That’s a great bike and should be well suited for what you want to do. After several years loving our FX4 Sports, my wife and I wanted to go to drop bars to ride further more comfortably, and just upgraded to a Domane SL6, and a Checkpoint SL5. The bike you’re looking at is directly comparable to the Checkpoint: 105 drivetrain, carbon frame with single iso speed. It’s a great frame and solid component set. My only negative on our FXs was the tires: stock were 28s, and I always felt they were a little narrow for my comfort, but with caliper brakes, I never switched them out, although they’re pretty worn now and I will bump them to something fatter. The Domane came with 32s that the guy I got it from had upgraded to Hard case AW3s. Much more solid feeling width. Durability wise too early to tell. I also switched them up for 35s to run gravel. The Checkpoint runs 40s and they feel great. If you are changing the tires anyway, I’d personally go as wide as the frame will take if you are riding rough pavement.

EDIT: for pedals, the Domane came with these Platform Pedals that the previous owner installed, and I like them. I also have some Chester Race Face pedals on a mountain bike that are good, and some Shimanos that have platform on one side reversible with clipless. As for other upgrades, a really good lock, that bike is going to draw a lot of unwanted attention.

u/aliasesarestupid · 3 pointsr/MTB

I use shimano saints which are not as big as I'd like them to be, but they are fantastically grippy with these shoes. The impacts are definitely a little bit heavier than the maltese falcons but they're also built to be more durable and they're quite a bit larger. I don't really feel their weight is an issue. It's something I don't even think about while I'm riding. If you're not worried too much about hitting your ankles you can't go wrong with the lows.

u/Gbone3215 · 3 pointsr/dhmtb
u/FFJosty · 3 pointsr/fatbike

Love these! Hold up amazingly well with adjustable studs. Bearings have been taking a beating for two years and I'm 200lbs.

Shimano Pd-Mx80 Platform Pedals

u/hewasajumperboy · 3 pointsr/bikewrench

I was gifted the Big Blue Book of Bicycle Repair at a bike shop I used to work at. Fantastic reference book, good descriptions, good photos. That and/or youtube are good places to learn maintenance.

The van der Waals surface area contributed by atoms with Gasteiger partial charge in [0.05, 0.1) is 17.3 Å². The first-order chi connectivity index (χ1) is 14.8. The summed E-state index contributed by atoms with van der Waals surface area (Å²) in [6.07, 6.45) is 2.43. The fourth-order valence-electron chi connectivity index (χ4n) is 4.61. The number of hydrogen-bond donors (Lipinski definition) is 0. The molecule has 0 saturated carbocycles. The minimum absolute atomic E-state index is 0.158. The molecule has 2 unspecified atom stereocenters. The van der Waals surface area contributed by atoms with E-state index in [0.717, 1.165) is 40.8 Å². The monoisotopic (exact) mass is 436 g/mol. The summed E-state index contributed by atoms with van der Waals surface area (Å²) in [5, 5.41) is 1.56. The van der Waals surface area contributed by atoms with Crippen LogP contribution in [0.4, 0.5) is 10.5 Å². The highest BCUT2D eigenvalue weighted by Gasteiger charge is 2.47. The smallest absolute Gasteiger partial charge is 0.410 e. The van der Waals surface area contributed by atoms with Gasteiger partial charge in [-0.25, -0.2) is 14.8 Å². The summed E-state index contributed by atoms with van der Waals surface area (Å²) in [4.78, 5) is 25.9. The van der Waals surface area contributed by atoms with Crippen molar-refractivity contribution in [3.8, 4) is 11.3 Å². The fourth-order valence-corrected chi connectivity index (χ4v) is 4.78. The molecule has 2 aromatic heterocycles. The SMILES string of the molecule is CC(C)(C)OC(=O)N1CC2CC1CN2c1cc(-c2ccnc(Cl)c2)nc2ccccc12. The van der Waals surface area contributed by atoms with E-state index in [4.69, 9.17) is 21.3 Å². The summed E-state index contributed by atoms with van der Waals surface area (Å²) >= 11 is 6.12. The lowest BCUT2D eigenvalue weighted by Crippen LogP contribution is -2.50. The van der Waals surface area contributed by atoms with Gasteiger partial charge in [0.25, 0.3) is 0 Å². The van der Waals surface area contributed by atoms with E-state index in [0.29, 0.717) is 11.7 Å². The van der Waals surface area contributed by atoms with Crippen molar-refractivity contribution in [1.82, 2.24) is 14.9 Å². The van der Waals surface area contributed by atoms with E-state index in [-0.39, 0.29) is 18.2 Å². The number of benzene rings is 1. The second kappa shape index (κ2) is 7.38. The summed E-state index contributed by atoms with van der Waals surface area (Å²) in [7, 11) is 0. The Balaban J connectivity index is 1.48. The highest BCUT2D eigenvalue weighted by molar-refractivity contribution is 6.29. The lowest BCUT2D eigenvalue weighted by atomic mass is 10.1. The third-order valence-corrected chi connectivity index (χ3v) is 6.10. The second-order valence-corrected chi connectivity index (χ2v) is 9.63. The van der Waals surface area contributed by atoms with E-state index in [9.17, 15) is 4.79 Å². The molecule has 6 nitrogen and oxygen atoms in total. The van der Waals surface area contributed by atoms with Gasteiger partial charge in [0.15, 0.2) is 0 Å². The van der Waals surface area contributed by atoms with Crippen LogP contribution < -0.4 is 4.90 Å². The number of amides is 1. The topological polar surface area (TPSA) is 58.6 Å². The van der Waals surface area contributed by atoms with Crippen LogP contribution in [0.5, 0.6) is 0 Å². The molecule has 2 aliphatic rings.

Now, on to your bike...

>All the spokes are pretty much completely rusted

Stop there, new wheels are required. Determine if they're 700c or 27" the tire should tell you this info, if you can read it. On the subject of new wheels, I'd also recommend new tires/tubes as they've probably sat through the rusting phase.

>rear brake squeaks like crazy and you really have to pull it to get it to work

New brake pads. The current ones are most likely dried out, err on the side of caution here, brakes will literally save your life (Don't listen to Premium Rush on the topic).

>Rear tire slides against rear brake hindering movement slightly

Brake pad adjustment necessary. Will happen when replacing pads.

>Chain and rear derailer seem to be in good shape

Close up pictures required. You could probably just get a chain cleaner, hopefully the "black greasy stuff" protected the chain from corrosion. Rear and front derailleurs could probably benefit from a healthy application of triflow at the joints.

>Brake cables are rusty, definitely need to be replaced

Right on the money here. New cables and housings. Triflow the shifters for good measure. Replace if they don't work after new cables/housing.

>The gear changer on the left handle bar doesn't work

Triflow trick from above, let it soak for like an hour. Do you still hear "clicks" when you press it? Are the paddles stuck? If your answers are no and yes (respectively), replace anyway.